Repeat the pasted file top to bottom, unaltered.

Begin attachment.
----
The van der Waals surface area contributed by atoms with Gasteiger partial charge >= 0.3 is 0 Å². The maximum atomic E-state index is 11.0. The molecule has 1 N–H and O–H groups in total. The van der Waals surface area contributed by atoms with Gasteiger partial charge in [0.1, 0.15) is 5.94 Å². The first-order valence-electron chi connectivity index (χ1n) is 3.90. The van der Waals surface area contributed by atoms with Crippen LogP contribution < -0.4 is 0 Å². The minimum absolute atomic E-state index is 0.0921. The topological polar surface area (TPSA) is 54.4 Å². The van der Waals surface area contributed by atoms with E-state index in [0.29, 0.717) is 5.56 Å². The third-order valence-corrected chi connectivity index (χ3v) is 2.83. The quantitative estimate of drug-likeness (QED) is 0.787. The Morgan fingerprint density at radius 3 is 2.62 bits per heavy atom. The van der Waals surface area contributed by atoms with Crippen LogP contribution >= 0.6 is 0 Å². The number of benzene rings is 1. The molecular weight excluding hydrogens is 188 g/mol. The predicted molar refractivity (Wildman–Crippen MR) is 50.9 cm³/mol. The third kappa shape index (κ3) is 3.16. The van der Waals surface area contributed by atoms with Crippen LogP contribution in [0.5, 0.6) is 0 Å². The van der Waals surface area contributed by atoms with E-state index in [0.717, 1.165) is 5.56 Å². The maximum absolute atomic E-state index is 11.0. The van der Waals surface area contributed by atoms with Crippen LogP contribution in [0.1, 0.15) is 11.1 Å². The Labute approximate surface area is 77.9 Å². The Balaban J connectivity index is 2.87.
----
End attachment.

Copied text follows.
The van der Waals surface area contributed by atoms with Gasteiger partial charge >= 0.3 is 0 Å². The maximum atomic E-state index is 11.0. The molecule has 1 N–H and O–H groups in total. The van der Waals surface area contributed by atoms with Gasteiger partial charge in [0.1, 0.15) is 5.94 Å². The first-order valence-electron chi connectivity index (χ1n) is 3.90. The van der Waals surface area contributed by atoms with Crippen LogP contribution < -0.4 is 0 Å². The minimum absolute atomic E-state index is 0.0921. The topological polar surface area (TPSA) is 54.4 Å². The van der Waals surface area contributed by atoms with E-state index in [0.29, 0.717) is 5.56 Å². The third-order valence-corrected chi connectivity index (χ3v) is 2.83. The quantitative estimate of drug-likeness (QED) is 0.787. The Morgan fingerprint density at radius 3 is 2.62 bits per heavy atom. The van der Waals surface area contributed by atoms with Crippen LogP contribution >= 0.6 is 0 Å². The number of benzene rings is 1. The molecular weight excluding hydrogens is 188 g/mol. The predicted molar refractivity (Wildman–Crippen MR) is 50.9 cm³/mol. The third kappa shape index (κ3) is 3.16. The van der Waals surface area contributed by atoms with Crippen LogP contribution in [0.5, 0.6) is 0 Å². The van der Waals surface area contributed by atoms with E-state index in [0.717, 1.165) is 5.56 Å². The maximum absolute atomic E-state index is 11.0. The van der Waals surface area contributed by atoms with Crippen LogP contribution in [0.1, 0.15) is 11.1 Å². The Labute approximate surface area is 77.9 Å². The Balaban J connectivity index is 2.87.